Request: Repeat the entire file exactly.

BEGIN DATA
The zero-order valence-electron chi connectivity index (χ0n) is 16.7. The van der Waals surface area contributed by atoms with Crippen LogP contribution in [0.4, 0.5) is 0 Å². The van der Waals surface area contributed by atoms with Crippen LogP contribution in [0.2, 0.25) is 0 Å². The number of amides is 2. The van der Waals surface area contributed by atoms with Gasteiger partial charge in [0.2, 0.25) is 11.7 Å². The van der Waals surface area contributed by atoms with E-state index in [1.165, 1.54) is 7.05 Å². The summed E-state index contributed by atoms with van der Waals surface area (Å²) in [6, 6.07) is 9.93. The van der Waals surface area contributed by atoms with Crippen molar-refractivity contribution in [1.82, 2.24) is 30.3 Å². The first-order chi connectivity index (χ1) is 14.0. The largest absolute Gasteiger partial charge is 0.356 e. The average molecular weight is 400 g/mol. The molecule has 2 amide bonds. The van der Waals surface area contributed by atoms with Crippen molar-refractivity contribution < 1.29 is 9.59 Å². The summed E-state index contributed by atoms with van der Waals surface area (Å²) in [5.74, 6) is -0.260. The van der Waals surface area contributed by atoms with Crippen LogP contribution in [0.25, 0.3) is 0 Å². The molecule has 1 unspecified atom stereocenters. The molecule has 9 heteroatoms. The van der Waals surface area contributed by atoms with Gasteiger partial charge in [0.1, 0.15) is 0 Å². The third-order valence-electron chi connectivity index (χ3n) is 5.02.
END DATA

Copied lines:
The zero-order valence-electron chi connectivity index (χ0n) is 16.7. The van der Waals surface area contributed by atoms with Crippen LogP contribution in [0.4, 0.5) is 0 Å². The van der Waals surface area contributed by atoms with Crippen LogP contribution in [0.2, 0.25) is 0 Å². The number of amides is 2. The van der Waals surface area contributed by atoms with Gasteiger partial charge in [0.2, 0.25) is 11.7 Å². The van der Waals surface area contributed by atoms with E-state index in [1.165, 1.54) is 7.05 Å². The summed E-state index contributed by atoms with van der Waals surface area (Å²) in [6, 6.07) is 9.93. The van der Waals surface area contributed by atoms with Crippen molar-refractivity contribution in [1.82, 2.24) is 30.3 Å². The first-order chi connectivity index (χ1) is 14.0. The largest absolute Gasteiger partial charge is 0.356 e. The average molecular weight is 400 g/mol. The molecule has 2 amide bonds. The van der Waals surface area contributed by atoms with Crippen molar-refractivity contribution < 1.29 is 9.59 Å². The summed E-state index contributed by atoms with van der Waals surface area (Å²) in [5.74, 6) is -0.260. The van der Waals surface area contributed by atoms with Crippen LogP contribution in [0.25, 0.3) is 0 Å². The molecule has 1 unspecified atom stereocenters. The molecule has 9 heteroatoms. The van der Waals surface area contributed by atoms with Gasteiger partial charge in [0.1, 0.15) is 0 Å². The third-order valence-electron chi connectivity index (χ3n) is 5.02.